Have a Cup of Cheer

By Rakashi Chand, Senior Library Assistant

This holiday season is unlike any other we have experienced in our lifetime. We cannot gather, there are no office parties, and some of us cannot risk seeing our families during the pandemic. So why not use the opportunity to take inspiration from the past and celebrate historically?

Have a cup of punch!

Punch was the thing to do in 1773. On the evening of 16 December 1773, guests gathered at the home of Benjamin Edes. While they waited for darkness to fall, the family punch bowl was filled multiple times. Benjamin’s son Peter later wrote in a letter to his grandson:

“I recollect perfectly well that in the afternoon preceding the evening of the destruction of the Tea a number of gentlemen met in the parlour of my father’s house how many I cannot say as…I was not admitted to their presence. my station was in another room to make punch for them in the bowl which is now in your possession and which I filled several times– they remained in the house till dark…”

Punch bowl
Edes family Tea Party punch bowl, by an unidentified maker in China, circa 1760-1773

Benjamin Edes and his guests made their way to his office on Queen Street to disguise themselves as Indians before joining others on Griffin’s Wharf, where the three ships carrying tea were docked. Young Peter followed the group and related the action to his grandson:

“The Indians worked smartly, some were in the hold immediately after the hatches were broken open, fixing the ropes to the tea chests, others were hauling up the chests, and others stood ready with their hatchets to cut off the binding of the chests, and others cast them overboard.”

Strangely well-orchestrated, in three hours they had disposed of three hundred and forty-two chests containing over 92,000 pounds of tea. John Adams, wrote about it admiringly in his diary entry for 17 December:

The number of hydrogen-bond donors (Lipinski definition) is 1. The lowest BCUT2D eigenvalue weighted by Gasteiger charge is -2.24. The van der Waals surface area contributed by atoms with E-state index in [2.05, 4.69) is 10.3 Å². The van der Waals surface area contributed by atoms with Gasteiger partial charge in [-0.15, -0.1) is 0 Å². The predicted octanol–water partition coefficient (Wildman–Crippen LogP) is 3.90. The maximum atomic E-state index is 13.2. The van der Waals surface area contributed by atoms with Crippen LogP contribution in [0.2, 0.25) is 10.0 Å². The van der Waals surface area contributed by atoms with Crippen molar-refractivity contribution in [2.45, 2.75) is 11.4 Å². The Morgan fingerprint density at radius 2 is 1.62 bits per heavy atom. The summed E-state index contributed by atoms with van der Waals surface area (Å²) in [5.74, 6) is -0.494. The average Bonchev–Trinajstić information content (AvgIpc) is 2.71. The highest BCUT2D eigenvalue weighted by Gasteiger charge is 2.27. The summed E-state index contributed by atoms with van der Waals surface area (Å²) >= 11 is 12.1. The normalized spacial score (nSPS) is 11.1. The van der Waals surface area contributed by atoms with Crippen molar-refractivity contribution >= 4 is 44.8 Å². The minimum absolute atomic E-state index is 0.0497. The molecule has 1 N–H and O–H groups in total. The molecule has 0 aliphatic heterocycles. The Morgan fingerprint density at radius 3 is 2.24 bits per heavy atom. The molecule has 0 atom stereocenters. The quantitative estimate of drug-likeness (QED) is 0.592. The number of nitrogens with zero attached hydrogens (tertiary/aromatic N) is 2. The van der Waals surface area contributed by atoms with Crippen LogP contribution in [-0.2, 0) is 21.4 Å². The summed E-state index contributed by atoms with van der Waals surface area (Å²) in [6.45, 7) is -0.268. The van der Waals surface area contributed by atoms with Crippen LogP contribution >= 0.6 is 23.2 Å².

“This is the most magnificent Movement of all. There is a Dignity, a Majesty, a Sublimity, in this last Effort of the Patriots, that I greatly admire.”

Now you must be wondering what was in that punch that could launch three hundred chests in to the sea? Sadly, we don’t have that recipe.

But, we do have another infamous punch recipe: Benjamin Franklin’s Milk Punch! Let me introduce you to the strange world of milk punch, popular in 18nth century festivities. While Franklin is famous for his many inventions, such a cosmopolitan man could certainly invent an amazing drink as well. Luckily, he enclosed a recipe for his milk punch in an 11 October 1763 letter to his dear friend James Bowdoin.

Milk punch recipe
Benjamin Franklin’s milk punch recipe, 11 October 1763.

For the adventurous, the following is a modern interpretation of Franklin’s recipe, with portions reduced to one quarter of those suggested by Franklin. The flavor is lemony, with a slightly medicinal kick.


6 cups (3 pints) of brandy
11 lemons
2 cups lemon juice
4 cups (1 quart) of spring water
1 freshly grated nutmeg
1 1/8 cups (1/2 lb) of sugar
3 cups of whole milk


Zest eleven lemons.
Squeeze 2 cups of lemon juice.
Steep the lemon zest in the brandy for 24 hours.
Strain out the lemon zest.
Add 4 cups of spring water, 1 freshly grated nutmeg, 2 cups of lemon juice, and 1 1/8 cups of sugar to the brandy.
Stir until the sugar dissolves.
Bring 3 cups of whole milk to a boil.
As soon as the milk boils, add it hot to the brandy mix and stir.
The heat, lemon juice, and alcohol will begin to curdle the milk.
Let the punch stand for 2 hours.
Strain the punch through a jelly bag (or pillow case) until clear. Serve cold.

Naturally, Franklin and Edes were not the only ones imbibing in punch on late December nights. John Hancock certainly enjoyed a glass or two. Here is Hancock’s own punch strainer:

silver punch strainer
Punch strainer belonging to John Hancock, silver, [England, 17–]
And to fully understand the importance (and popularity) of punch, here is the story of a punch strainer that began with plundering and international conflict. John Vryling, a Boston merchant and member of the Old South Church, was commissioned as an ensign in Col. William Gooch’s “American” Regiment–a unit of the British Army raised in North America in 1740. Vryling sailed for Jamaica with his regiment in October that year. Boston silversmith William Breed crafted this punch strainer from silver captured by John Vryling during the Siege of Cartagena in 1741.

Punch strainer
Punch strainer by William Breed, [Boston, ca. 1741]
On that note, punch anyone?

Join us for a cup of Holiday Punch by sharing your favorite recipes, or favorite punch stories in the comments below.